#JeSuisCharlie? Foutre le Camp!

I see on Facebook today that Charlie Hebdo is still trending, and an email informs me that the asinine hashtag ‪#‎JeSuisCharlie‬, started soon after the Paris attack, is still raging on the interwebs.

Well, I *am* furious about the disgusting – and frankly idiotic – murderers, but this “Je suis Charlie” nonsense is taking pop activism too far. I am NOT Charlie Hebdo, thank you very much, and neither are most of you showing solidarity with the hashtag. European xenophobia – and I say this because most of my friends abroad live in the USA – is a beast quite unlike the hysterically blind, unself-aware American one: it is far more open and unapologetic. In a way, that’s often a better thing than the subtle poisoning of the subconscious, but it is still not a good thing. And much of this xenophobia is expressed culturally through satire.

Does that mean Charlie Hebdo’s staff deserved to be slaughtered? No. Litigated against, perhaps, but not violated physically, much less murdered. On the other hand, do they deserve to be universally applauded for ‘bravery’? I don’t think so. It’s easy to be part of the cultural majority of a land and claim to be an equal-opportunity satirist, but that is not how power works. And indeed, if googling serves me right, I believe France – which is trotting out it’s historical culture of appreciation of satire as a moral brownie point – once banned a magazine for satirising Charles de Gaulle [UPDATE: Facebook connections tell me the banned magazine was Charlie Hebdo’s earlier avatar. Fascinating.]. So much for historical equal-opportunity.

In summary, Hebdo had every right to print what they did, even if they didn’t have sterling taste or a clean social or political conscience. On the question of religious ‘offence’: if you’re a deliberately uninformed Hindu, you’re free not to eat beef (or any animal protein), but you have no right to stop anyone else from consuming it. If you’re a devout, conservative Muslim, by all means never draw the prophet, but you have no right to attack or slaughter those that do (but of course, you could take them to court). If you’re a conservative, stupid Christian, stay away from the school curricula. Your ignorance is your choice, not society’s collective burden. Let things stand at that, and all shall be well.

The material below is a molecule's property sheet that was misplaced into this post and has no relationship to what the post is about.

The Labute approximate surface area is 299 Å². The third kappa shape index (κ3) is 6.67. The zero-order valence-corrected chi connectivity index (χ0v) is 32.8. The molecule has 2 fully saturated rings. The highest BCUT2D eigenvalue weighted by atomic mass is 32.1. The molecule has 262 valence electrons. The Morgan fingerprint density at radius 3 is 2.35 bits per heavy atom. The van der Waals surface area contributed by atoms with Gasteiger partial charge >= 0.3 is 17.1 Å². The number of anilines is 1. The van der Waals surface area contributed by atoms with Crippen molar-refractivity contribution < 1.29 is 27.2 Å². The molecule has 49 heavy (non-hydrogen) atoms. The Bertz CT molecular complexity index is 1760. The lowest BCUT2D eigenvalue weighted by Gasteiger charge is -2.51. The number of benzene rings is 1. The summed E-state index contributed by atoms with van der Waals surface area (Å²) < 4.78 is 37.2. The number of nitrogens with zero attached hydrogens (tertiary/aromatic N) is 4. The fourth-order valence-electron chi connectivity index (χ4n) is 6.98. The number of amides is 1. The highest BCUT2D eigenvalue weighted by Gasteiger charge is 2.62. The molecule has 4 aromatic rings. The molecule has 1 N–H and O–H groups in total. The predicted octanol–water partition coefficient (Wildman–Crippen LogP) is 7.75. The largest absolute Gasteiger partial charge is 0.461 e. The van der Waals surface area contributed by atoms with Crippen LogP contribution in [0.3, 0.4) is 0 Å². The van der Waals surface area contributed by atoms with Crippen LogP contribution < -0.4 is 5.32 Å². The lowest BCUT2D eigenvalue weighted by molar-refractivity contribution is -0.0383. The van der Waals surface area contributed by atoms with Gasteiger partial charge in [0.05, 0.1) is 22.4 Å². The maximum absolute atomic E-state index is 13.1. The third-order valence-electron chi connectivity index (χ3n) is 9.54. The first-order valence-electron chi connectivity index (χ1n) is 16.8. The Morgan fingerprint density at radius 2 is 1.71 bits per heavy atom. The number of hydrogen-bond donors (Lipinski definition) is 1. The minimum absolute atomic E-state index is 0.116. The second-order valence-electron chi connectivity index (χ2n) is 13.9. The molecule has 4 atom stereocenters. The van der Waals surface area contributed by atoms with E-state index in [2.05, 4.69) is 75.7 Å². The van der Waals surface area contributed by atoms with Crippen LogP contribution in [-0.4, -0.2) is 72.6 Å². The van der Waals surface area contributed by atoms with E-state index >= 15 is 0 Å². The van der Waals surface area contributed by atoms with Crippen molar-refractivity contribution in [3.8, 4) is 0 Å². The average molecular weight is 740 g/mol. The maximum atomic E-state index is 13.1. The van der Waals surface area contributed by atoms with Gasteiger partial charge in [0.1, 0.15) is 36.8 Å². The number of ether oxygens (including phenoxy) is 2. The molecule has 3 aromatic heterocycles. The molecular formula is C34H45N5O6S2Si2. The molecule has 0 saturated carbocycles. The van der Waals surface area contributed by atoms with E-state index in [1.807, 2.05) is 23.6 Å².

Well, well-ish. It’s a pity that that is the best we can ask for at the moment.


One comment

  1. These are some of the responses to this from social media:

    Matthew Belmonte: Je pense que « Je suis Charlie » dans ce circonstance veut dire simplement que je parle et je pense et j’ai de la solidarité avec des autres parleurs et penseurs malgré que je ne partage point leurs avis. Donc, oui, je suis Charlie.

    Rimi: Yes, all right, but it is nonetheless open to interpretation, and if I think a little more about it, open also to appropriation (this, I suppose, is more apparent when white middle-class people carry signs that read “I am Michael Brown” and so on). I agree with the support in context of this attack, but it is certainly true that xenophobia (plus class and feudal consciousness) and first-world humour/satire has often gone hand-in-hand.

    Dipanjan Chattopadhyay: Fair and balanced. One quick comment. Even though Muslims in Europe are largely a powerless minority, the risk of critiquing and satirizing Islam perhaps needs to be evaluated in a global context. Not all Islamic countries are powerless. By not cutting oil production and accepting large deficits, Saudi is economically destroying Russia as we speak. The fatwa against Rushdie was perhaps an inflection point in that regard, although expansive global aspiration of Islam has never been ahistorical.

    Parichay Patra:This is what my Parisian friend cum French film critic Berenice Reynaud has to say about the incident “In 1969, in the wake of the post 1968 movements, HARA KIRI HEBDO was founded and was immediately known for its irreverent cartoons and articles. In 1970, it was banned by the right-wing French government after a satrirical cover about General de Gaulle’s death (“Bal Tragique à Colombey: un mort.”) They reopened as CHARLIE HEBDO. They had no sacred cows. The killers can be proud of themselves: among those they sprayed with bullets were two genial cartoonists, both in or near their 80s: Wolinski (born 1934) and Cabu (born in 1938). The young editor, Charb, on the other hand, was born in 1967. He was known for his anti-capitalist cartoons “Maurice et Pataponi,” starring a bisexual, anarchist and scatological dog and an asexual, neo-con cat. After being first targeted by terrorist attacks for publishing a portrait of Mohammed saying “C’est dur d’être aimé par des cons” (“It’s had to be loved by assholes.”) he said in an interview: “I would prefer to die standing than living on my knees.” Today the assholes have (temporarily) won, we are mourning, but Charb did die standing, and we have to stand for him, for Wolinski, Cabu, and for freedom of expression.”

    John Gamey: I have to say that I increasingly wonder whether European Islamophobia isn’t best understood as a speices of communal majoritiarianism: of course in Europe the term communal is reserved for non-European minorities but since I returned from India to the ‘clash of civilizations’ in the early noughties I really have wondered whether Europe might not be suffering its own version of the saffron wave: what political theorists described as majoritarianism in the Indian context.